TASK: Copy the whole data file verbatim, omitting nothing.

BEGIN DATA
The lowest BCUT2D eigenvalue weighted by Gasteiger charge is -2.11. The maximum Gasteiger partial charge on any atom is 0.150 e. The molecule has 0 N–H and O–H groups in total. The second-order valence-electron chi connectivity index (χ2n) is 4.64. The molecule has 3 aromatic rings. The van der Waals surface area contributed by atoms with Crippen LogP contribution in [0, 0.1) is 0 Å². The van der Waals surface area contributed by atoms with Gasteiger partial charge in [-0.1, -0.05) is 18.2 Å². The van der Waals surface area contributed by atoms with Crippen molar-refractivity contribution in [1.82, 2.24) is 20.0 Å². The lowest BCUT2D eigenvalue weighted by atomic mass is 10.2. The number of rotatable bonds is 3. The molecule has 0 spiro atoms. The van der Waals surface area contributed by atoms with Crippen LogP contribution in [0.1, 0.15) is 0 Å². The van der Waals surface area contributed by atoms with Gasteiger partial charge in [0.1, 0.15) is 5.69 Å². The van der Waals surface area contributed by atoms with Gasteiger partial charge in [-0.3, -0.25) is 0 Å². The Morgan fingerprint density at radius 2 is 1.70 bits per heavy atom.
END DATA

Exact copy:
The lowest BCUT2D eigenvalue weighted by Gasteiger charge is -2.11. The maximum Gasteiger partial charge on any atom is 0.150 e. The molecule has 0 N–H and O–H groups in total. The second-order valence-electron chi connectivity index (χ2n) is 4.64. The molecule has 3 aromatic rings. The van der Waals surface area contributed by atoms with Crippen LogP contribution in [0, 0.1) is 0 Å². The van der Waals surface area contributed by atoms with Gasteiger partial charge in [-0.1, -0.05) is 18.2 Å². The van der Waals surface area contributed by atoms with Crippen molar-refractivity contribution in [1.82, 2.24) is 20.0 Å². The lowest BCUT2D eigenvalue weighted by atomic mass is 10.2. The number of rotatable bonds is 3. The molecule has 0 spiro atoms. The van der Waals surface area contributed by atoms with Crippen LogP contribution in [0.1, 0.15) is 0 Å². The van der Waals surface area contributed by atoms with Gasteiger partial charge in [0.1, 0.15) is 5.69 Å². The van der Waals surface area contributed by atoms with Gasteiger partial charge in [-0.3, -0.25) is 0 Å². The Morgan fingerprint density at radius 2 is 1.70 bits per heavy atom.